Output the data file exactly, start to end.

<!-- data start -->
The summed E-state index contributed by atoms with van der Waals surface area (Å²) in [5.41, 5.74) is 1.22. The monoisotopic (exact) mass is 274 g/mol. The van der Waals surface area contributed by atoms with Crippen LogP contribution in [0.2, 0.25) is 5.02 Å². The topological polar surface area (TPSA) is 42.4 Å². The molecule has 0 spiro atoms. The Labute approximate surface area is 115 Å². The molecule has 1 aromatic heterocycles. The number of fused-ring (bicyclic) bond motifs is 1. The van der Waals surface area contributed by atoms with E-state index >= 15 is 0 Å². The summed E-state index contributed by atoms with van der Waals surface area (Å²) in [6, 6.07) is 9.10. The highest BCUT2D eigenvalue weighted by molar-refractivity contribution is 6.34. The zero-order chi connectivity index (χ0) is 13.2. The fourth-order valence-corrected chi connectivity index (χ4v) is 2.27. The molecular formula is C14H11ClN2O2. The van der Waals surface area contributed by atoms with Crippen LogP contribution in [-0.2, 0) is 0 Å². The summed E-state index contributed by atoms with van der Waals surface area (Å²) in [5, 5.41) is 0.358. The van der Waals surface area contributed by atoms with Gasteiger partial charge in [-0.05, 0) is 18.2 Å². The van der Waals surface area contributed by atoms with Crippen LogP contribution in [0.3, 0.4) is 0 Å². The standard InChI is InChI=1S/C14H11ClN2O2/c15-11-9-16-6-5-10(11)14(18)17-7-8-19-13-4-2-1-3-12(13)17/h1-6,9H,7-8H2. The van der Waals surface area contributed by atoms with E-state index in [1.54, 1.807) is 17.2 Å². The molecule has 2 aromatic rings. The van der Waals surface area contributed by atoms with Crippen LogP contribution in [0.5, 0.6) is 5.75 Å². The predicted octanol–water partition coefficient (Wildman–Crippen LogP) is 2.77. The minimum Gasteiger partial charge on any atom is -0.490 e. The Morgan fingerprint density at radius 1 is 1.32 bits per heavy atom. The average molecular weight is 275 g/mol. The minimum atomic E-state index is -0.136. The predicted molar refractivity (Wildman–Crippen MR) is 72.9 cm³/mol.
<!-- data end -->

The summed E-state index contributed by atoms with van der Waals surface area (Å²) in [5.41, 5.74) is 1.22. The monoisotopic (exact) mass is 274 g/mol. The van der Waals surface area contributed by atoms with Crippen LogP contribution in [0.2, 0.25) is 5.02 Å². The topological polar surface area (TPSA) is 42.4 Å². The molecule has 0 spiro atoms. The Labute approximate surface area is 115 Å². The molecule has 1 aromatic heterocycles. The number of fused-ring (bicyclic) bond motifs is 1. The van der Waals surface area contributed by atoms with E-state index >= 15 is 0 Å². The summed E-state index contributed by atoms with van der Waals surface area (Å²) in [6, 6.07) is 9.10. The highest BCUT2D eigenvalue weighted by molar-refractivity contribution is 6.34. The zero-order chi connectivity index (χ0) is 13.2. The fourth-order valence-corrected chi connectivity index (χ4v) is 2.27. The molecular formula is C14H11ClN2O2. The van der Waals surface area contributed by atoms with Crippen LogP contribution in [-0.2, 0) is 0 Å². The summed E-state index contributed by atoms with van der Waals surface area (Å²) in [5, 5.41) is 0.358. The van der Waals surface area contributed by atoms with Gasteiger partial charge in [-0.05, 0) is 18.2 Å². The van der Waals surface area contributed by atoms with Crippen LogP contribution in [0.3, 0.4) is 0 Å². The standard InChI is InChI=1S/C14H11ClN2O2/c15-11-9-16-6-5-10(11)14(18)17-7-8-19-13-4-2-1-3-12(13)17/h1-6,9H,7-8H2. The van der Waals surface area contributed by atoms with E-state index in [1.54, 1.807) is 17.2 Å². The molecule has 2 aromatic rings. The van der Waals surface area contributed by atoms with Crippen LogP contribution in [0.5, 0.6) is 5.75 Å². The predicted octanol–water partition coefficient (Wildman–Crippen LogP) is 2.77. The minimum Gasteiger partial charge on any atom is -0.490 e. The Morgan fingerprint density at radius 1 is 1.32 bits per heavy atom. The average molecular weight is 275 g/mol. The minimum atomic E-state index is -0.136. The predicted molar refractivity (Wildman–Crippen MR) is 72.9 cm³/mol.